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Plan of Action

Plan of Action Published: 23rd Mar 2016 - 0 Comments - Be the first, contribute now!

Plan of Action
Plan of Action
Plan of Action
Plan of Action
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Here’s some wise words and advice from those that did...

Restoring a classic, be it a simple Morris Minor or a complex Maserati, is not something you should take on lightly. Those lovely concours cars you find at shows have probably taken years of blood, sweat and tears and, in some cases, a divorce! Classic car renovation isn’t a short-term thing, and is a world away from simply servicing or repairing a daily driver so you can get to work on Monday!

So before you take the plunge, sit down and think carefully about the project you propose, what you can or can’t do at home, how much time and money you can spend – and whether you can see it through to the end – believe us only the strong survive in this hobby!

Don’t think of a DIY resto simply as a means to save money because it probably won’t. A good rule is to calculate a budget and then double it! In financial terms the absolute novice is better invariably off buying one partly or all ready done by other enthusiasts who have lavished lots of time and money on their personal quests only to give up, sell at a loss or start another one.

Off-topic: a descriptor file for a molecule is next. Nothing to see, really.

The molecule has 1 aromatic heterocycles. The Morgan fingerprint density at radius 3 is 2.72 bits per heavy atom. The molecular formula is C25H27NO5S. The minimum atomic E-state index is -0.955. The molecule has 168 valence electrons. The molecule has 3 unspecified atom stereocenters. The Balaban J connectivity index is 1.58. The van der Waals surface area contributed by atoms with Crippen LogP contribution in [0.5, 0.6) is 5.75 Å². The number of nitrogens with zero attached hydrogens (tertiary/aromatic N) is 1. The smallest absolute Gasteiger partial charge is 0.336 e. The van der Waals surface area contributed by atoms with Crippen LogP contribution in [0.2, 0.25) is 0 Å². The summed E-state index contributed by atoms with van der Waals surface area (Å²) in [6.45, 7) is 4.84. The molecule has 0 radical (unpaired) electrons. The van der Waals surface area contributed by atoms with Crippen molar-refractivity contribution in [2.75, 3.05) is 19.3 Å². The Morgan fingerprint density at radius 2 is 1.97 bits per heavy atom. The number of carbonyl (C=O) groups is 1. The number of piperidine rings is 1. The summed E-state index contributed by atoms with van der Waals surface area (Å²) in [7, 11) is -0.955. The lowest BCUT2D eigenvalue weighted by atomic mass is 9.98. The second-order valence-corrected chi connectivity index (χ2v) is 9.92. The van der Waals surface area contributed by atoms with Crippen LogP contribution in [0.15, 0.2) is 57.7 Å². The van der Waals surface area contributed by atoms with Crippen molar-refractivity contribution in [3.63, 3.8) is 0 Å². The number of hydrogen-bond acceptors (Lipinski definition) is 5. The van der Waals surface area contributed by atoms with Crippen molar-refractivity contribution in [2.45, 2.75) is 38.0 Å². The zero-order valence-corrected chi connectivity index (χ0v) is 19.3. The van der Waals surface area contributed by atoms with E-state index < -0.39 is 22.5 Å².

There are three types of restorations: light, involved and basket case although it mostly depends on your levels of skill, experience and above all else – enthusiasm and dedication for the task

WHERE TO BUY

Auctions are good places for restoration bargains, but remember you have to get the car home which will mean a trailer as a towrope is unsafe and usually technically illegal. Vehicle transportation companies will help but the cost of getting your project home could run into hundreds of pounds, so don’t forget to budget for it.

Private sales are the most popular route. You get to meet the owner and can get a feel of the car and the seller. Ask why he or she is giving up when they could easily finish the car. When buying privately barter over the price and bid low. Check to see if any spares are included – after all, if they are getting rid of the car, they don’t need the spares, do they – and see that a V5 document is included.



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